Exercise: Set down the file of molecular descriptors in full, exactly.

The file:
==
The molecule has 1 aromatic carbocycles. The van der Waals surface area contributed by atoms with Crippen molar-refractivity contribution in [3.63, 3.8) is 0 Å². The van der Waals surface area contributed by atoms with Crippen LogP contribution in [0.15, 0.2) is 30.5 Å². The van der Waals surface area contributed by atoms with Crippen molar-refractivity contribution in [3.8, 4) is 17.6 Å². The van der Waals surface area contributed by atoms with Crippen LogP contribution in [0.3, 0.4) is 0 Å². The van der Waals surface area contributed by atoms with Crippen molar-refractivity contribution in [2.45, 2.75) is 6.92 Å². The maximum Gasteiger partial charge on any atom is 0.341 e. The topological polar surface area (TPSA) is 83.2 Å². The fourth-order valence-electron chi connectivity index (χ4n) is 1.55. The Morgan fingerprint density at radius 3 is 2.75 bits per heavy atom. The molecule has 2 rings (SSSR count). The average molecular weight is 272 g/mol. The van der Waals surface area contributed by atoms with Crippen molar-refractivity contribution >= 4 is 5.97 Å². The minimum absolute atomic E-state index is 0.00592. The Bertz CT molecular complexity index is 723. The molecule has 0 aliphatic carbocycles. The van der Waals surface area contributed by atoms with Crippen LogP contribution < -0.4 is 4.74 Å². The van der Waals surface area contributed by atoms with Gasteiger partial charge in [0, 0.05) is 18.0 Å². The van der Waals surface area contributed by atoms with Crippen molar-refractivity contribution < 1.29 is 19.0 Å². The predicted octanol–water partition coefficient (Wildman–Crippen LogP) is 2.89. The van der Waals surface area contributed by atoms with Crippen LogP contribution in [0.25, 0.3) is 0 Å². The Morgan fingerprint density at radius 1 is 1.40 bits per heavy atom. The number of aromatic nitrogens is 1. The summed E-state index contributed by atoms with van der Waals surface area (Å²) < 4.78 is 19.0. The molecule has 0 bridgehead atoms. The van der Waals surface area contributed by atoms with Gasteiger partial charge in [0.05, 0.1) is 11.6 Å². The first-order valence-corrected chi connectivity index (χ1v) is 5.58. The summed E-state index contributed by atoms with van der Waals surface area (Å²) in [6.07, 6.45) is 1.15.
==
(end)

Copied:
The molecule has 1 aromatic carbocycles. The van der Waals surface area contributed by atoms with Crippen molar-refractivity contribution in [3.63, 3.8) is 0 Å². The van der Waals surface area contributed by atoms with Crippen LogP contribution in [0.15, 0.2) is 30.5 Å². The van der Waals surface area contributed by atoms with Crippen molar-refractivity contribution in [3.8, 4) is 17.6 Å². The van der Waals surface area contributed by atoms with Crippen LogP contribution in [0.3, 0.4) is 0 Å². The van der Waals surface area contributed by atoms with Crippen molar-refractivity contribution in [2.45, 2.75) is 6.92 Å². The maximum Gasteiger partial charge on any atom is 0.341 e. The topological polar surface area (TPSA) is 83.2 Å². The fourth-order valence-electron chi connectivity index (χ4n) is 1.55. The Morgan fingerprint density at radius 3 is 2.75 bits per heavy atom. The molecule has 2 rings (SSSR count). The average molecular weight is 272 g/mol. The van der Waals surface area contributed by atoms with Crippen molar-refractivity contribution >= 4 is 5.97 Å². The minimum absolute atomic E-state index is 0.00592. The Bertz CT molecular complexity index is 723. The molecule has 0 aliphatic carbocycles. The van der Waals surface area contributed by atoms with Crippen LogP contribution < -0.4 is 4.74 Å². The van der Waals surface area contributed by atoms with Gasteiger partial charge in [0, 0.05) is 18.0 Å². The van der Waals surface area contributed by atoms with Crippen molar-refractivity contribution < 1.29 is 19.0 Å². The predicted octanol–water partition coefficient (Wildman–Crippen LogP) is 2.89. The van der Waals surface area contributed by atoms with Crippen LogP contribution in [0.25, 0.3) is 0 Å². The Morgan fingerprint density at radius 1 is 1.40 bits per heavy atom. The number of aromatic nitrogens is 1. The summed E-state index contributed by atoms with van der Waals surface area (Å²) < 4.78 is 19.0. The molecule has 0 bridgehead atoms. The van der Waals surface area contributed by atoms with Gasteiger partial charge in [0.05, 0.1) is 11.6 Å². The first-order valence-corrected chi connectivity index (χ1v) is 5.58. The summed E-state index contributed by atoms with van der Waals surface area (Å²) in [6.07, 6.45) is 1.15.